Peripheral Nerve Block (Lower Limbs)

This document is intended for information purposes only. It should not replace advice that your conusultant would give you.

What is a peripheral nerve block?

A peripheral nerve block is a form of regional anaesthetic. It involved an injection of local anaesthetics and other pain killers near the major nerves to your leg, temporarily numbing your nerves to give pain relief. A nerve block for your leg can be used:

  • On its own while you are awake
  • With sedation
  • With a spinal anaesthetic or general anaesthetic

Operations on lower limbs are usually performed under a general or spinal anaesthetic, with a nerve block providing additional pain relief after the procedure. Depending on the operation, the injection may be given behind your thigh or knee, in your ankle or foot, or near your groin (see figure 1). A peripheral lower limb nerve block can be used for most people, usually giving a safe and effective form of pain relief. The pain relief can last up to 18 hours.

What is involved in the procedure?

Before the procedure, your anaesthetist may offer you a sedative to help you relax. They usually then use an ultrasound scanner and nerve stimulator or order to help guide them where to inject the anaesthetic. Once your anaesthetist is certain they have located the right position, they will insert the needle and inject anaesthetic through it. Occasionally your anaesthetist may insert a small tube through the needle before they remove it. This tube is left in place so they are able to inject more anaesthetic.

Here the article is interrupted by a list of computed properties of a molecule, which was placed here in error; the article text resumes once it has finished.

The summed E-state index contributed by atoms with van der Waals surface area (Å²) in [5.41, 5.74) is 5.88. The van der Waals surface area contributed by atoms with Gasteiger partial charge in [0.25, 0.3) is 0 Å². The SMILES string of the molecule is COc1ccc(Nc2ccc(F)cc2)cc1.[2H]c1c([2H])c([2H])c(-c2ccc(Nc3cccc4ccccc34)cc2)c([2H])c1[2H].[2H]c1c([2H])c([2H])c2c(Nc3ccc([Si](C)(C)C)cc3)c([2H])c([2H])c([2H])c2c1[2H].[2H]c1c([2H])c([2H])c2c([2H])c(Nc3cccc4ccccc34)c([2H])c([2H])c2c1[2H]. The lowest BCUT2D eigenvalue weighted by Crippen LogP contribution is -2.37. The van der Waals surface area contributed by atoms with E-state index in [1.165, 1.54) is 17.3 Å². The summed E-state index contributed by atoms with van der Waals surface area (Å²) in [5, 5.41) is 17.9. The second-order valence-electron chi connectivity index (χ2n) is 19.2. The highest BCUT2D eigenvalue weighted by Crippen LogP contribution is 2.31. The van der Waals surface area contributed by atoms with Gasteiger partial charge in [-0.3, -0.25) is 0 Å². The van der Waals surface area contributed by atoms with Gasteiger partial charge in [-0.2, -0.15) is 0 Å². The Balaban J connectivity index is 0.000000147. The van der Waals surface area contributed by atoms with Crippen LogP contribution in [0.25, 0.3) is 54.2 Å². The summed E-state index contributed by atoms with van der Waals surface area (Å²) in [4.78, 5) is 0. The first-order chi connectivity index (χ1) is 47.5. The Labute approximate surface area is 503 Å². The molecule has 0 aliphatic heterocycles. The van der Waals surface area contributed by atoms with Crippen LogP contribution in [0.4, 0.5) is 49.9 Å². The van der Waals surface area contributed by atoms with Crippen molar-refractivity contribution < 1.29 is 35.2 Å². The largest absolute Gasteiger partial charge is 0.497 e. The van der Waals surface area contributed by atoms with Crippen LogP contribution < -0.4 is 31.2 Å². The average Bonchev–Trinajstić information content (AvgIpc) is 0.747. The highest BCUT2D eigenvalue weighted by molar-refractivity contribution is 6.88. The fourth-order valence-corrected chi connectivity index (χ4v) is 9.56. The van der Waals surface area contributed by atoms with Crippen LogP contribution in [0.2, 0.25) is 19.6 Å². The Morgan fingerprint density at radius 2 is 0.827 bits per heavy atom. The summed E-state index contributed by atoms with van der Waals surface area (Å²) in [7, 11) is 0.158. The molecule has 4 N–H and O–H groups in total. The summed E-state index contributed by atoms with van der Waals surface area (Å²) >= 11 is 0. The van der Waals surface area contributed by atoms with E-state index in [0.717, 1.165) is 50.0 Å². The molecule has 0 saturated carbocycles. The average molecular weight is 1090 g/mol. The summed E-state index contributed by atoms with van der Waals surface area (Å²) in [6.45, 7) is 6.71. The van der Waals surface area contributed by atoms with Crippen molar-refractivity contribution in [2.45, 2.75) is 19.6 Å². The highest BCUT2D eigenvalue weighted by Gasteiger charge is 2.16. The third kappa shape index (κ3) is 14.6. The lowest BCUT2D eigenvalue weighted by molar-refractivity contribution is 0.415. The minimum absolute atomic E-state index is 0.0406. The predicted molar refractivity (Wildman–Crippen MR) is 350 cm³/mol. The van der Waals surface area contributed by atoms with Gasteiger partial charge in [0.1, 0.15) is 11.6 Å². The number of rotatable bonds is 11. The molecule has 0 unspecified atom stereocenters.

Are there any complications?

While your anaesthetist will try to make the nerve block as safe as possible, complications can happen. Some of these issues, while rare, are serious and can cause death. Complications include:

  • Failure of the nerve block to provide pain relief
  • Allergic reaction to the anaesthetics
  • Bleeding
  • Nerve damage (which is usually temporary and will lead to symptoms of numbness of weakness lasting up to 12 weeks)
  • Local anaesthetic toxicity (this usually only makes your lips tingle or your ears ring and is temporary)

References: EIDO Healthcare Limited – The operation and treatment information on this website is produced using information from EIDO Healthcare Ltd and is licensed by Aspen Healthcare. Author: Dr Rakesh Kapila MBChB FRCA. Illustrations: Medical Illustration Copyright © Nucleus Medical Art. All rights reserved.

The information should not replace advice that your relevant health professional would give you.

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